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Publication Detail
Working memory-related effective connectivity in Huntington's disease patients
  • Publication Type:
    Journal article
  • Publication Sub Type:
    Article
  • Authors:
    Lahr J, Minkova L, Tabrizi SJ, Stout JC, Klöppel S, Scheller E, Coleman A, Decolongon J, Fan M, Koren T, Jauffret C, Justo D, Lehericy S, Nigaud K, Valabrègue R, Schoonderbeek A, 't Hart EP, Crawford H, Gregory S, Hensman Moss D, Johnson E, Read J, Owen G, Papoutsi M, Berna C, Razi A, Rees G, Scahill RI, Craufurd D, Reilmann R, Weber N, Stout J, Labuschagne I, Orth M, Landwehrmeyer GB, Langbehn D, Johnson H, Long J, Mills J
  • Publication date:
    04/06/2018
  • Journal:
    Frontiers in Neurology
  • Volume:
    9
  • Issue:
    JUN
  • Status:
    Published
Abstract
© 2018 Lahr, Minkova, Tabrizi, Stout, Klöppel, Scheller and the TrackOn-HD Investigators. Huntington's disease (HD) is a genetically caused neurodegenerative disorder characterized by heterogeneous motor, psychiatric, and cognitive symptoms. Although motor symptoms may be the most prominent presentation, cognitive symptoms such as memory deficits and executive dysfunction typically co-occur. We used functional magnetic resonance imaging (fMRI) and task fMRI-based dynamic causal modeling (DCM) to evaluate HD-related changes in the neural network underlying working memory (WM). Sixty-four pre-symptomatic HD mutation carriers (preHD), 20 patients with early manifest HD symptoms (earlyHD), and 83 healthy control subjects performed an n-back fMRI task with two levels of WM load. Effective connectivity was assessed in five predefined regions of interest, comprising bilateral inferior parietal cortex, left anterior cingulate cortex, and bilateral dorsolateral prefrontal cortex. HD mu tation carriers performed less accurately and more slowly at high WM load compared with the control group. While between-group comparisons of brain activation did not reveal differential recruitment of the cortical WM network in mutation carriers, comparisons of brain connectivity as identified with DCM revealed a number of group differences across the whole WM network. Most strikingly, we observed decreasing connectivity from several regions toward right dorsolateral prefrontal cortex (rDLPFC) in preHD and even more so in earlyHD. The deterioration in rDLPFC connectivity complements results from previous studies and might mirror beginning cortical neural decline at premanifest and early manifest stages of HD. We were able to characterize effective connectivity in a WM network of HD mutation carriers yielding further insight into patterns of cognitive decline and accompanying neural deterioration.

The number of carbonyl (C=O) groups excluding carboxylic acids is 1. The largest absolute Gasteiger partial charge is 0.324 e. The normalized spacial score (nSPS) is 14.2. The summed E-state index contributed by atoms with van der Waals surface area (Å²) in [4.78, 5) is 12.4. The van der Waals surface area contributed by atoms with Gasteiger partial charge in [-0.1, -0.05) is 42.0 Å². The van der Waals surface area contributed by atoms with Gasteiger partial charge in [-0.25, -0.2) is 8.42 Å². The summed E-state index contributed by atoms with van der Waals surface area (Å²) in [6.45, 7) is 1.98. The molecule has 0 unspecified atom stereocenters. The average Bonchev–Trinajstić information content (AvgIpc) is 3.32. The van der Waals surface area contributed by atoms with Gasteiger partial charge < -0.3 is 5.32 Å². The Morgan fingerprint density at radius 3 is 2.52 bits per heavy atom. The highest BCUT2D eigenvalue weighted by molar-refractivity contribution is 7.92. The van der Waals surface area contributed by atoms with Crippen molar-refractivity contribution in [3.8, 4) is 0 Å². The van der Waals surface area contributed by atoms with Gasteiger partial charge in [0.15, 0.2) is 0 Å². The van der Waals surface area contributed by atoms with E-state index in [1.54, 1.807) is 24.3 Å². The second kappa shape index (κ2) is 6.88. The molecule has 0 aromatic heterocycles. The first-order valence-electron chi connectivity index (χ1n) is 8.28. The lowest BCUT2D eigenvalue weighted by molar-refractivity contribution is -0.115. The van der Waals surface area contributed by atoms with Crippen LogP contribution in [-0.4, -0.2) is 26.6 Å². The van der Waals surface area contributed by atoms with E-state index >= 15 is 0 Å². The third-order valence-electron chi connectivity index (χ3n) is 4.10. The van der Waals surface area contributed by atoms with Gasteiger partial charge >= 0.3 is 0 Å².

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UCL Queen Square Institute of Neurology
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